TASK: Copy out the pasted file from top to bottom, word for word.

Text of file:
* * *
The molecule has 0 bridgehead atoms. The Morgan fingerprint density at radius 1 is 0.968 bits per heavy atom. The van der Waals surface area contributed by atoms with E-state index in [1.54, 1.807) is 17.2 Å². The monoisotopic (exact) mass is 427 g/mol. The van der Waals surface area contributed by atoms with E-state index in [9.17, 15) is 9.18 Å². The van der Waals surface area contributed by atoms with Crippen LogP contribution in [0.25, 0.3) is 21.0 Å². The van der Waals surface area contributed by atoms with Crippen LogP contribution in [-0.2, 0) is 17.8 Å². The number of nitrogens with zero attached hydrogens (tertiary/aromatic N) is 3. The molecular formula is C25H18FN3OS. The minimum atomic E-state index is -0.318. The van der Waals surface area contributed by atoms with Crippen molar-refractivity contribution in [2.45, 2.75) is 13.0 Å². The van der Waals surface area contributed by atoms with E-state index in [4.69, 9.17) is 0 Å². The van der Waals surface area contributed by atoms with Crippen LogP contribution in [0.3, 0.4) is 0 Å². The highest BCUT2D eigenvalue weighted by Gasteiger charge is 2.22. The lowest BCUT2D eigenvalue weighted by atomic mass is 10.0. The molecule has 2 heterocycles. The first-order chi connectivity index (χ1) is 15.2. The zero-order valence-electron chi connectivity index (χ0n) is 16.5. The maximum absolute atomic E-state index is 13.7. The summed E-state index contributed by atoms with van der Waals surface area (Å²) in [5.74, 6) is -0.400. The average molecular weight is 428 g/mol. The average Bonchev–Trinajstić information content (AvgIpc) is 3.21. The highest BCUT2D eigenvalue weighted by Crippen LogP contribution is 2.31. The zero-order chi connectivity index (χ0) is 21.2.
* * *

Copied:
The molecule has 0 bridgehead atoms. The Morgan fingerprint density at radius 1 is 0.968 bits per heavy atom. The van der Waals surface area contributed by atoms with E-state index in [1.54, 1.807) is 17.2 Å². The monoisotopic (exact) mass is 427 g/mol. The van der Waals surface area contributed by atoms with E-state index in [9.17, 15) is 9.18 Å². The van der Waals surface area contributed by atoms with Crippen LogP contribution in [0.25, 0.3) is 21.0 Å². The van der Waals surface area contributed by atoms with Crippen LogP contribution in [-0.2, 0) is 17.8 Å². The number of nitrogens with zero attached hydrogens (tertiary/aromatic N) is 3. The molecular formula is C25H18FN3OS. The minimum atomic E-state index is -0.318. The van der Waals surface area contributed by atoms with Crippen molar-refractivity contribution in [2.45, 2.75) is 13.0 Å². The van der Waals surface area contributed by atoms with E-state index in [4.69, 9.17) is 0 Å². The van der Waals surface area contributed by atoms with Crippen LogP contribution in [0.3, 0.4) is 0 Å². The highest BCUT2D eigenvalue weighted by Gasteiger charge is 2.22. The lowest BCUT2D eigenvalue weighted by atomic mass is 10.0. The molecule has 2 heterocycles. The first-order chi connectivity index (χ1) is 15.2. The zero-order valence-electron chi connectivity index (χ0n) is 16.5. The maximum absolute atomic E-state index is 13.7. The summed E-state index contributed by atoms with van der Waals surface area (Å²) in [5.74, 6) is -0.400. The average molecular weight is 428 g/mol. The average Bonchev–Trinajstić information content (AvgIpc) is 3.21. The highest BCUT2D eigenvalue weighted by Crippen LogP contribution is 2.31. The zero-order chi connectivity index (χ0) is 21.2.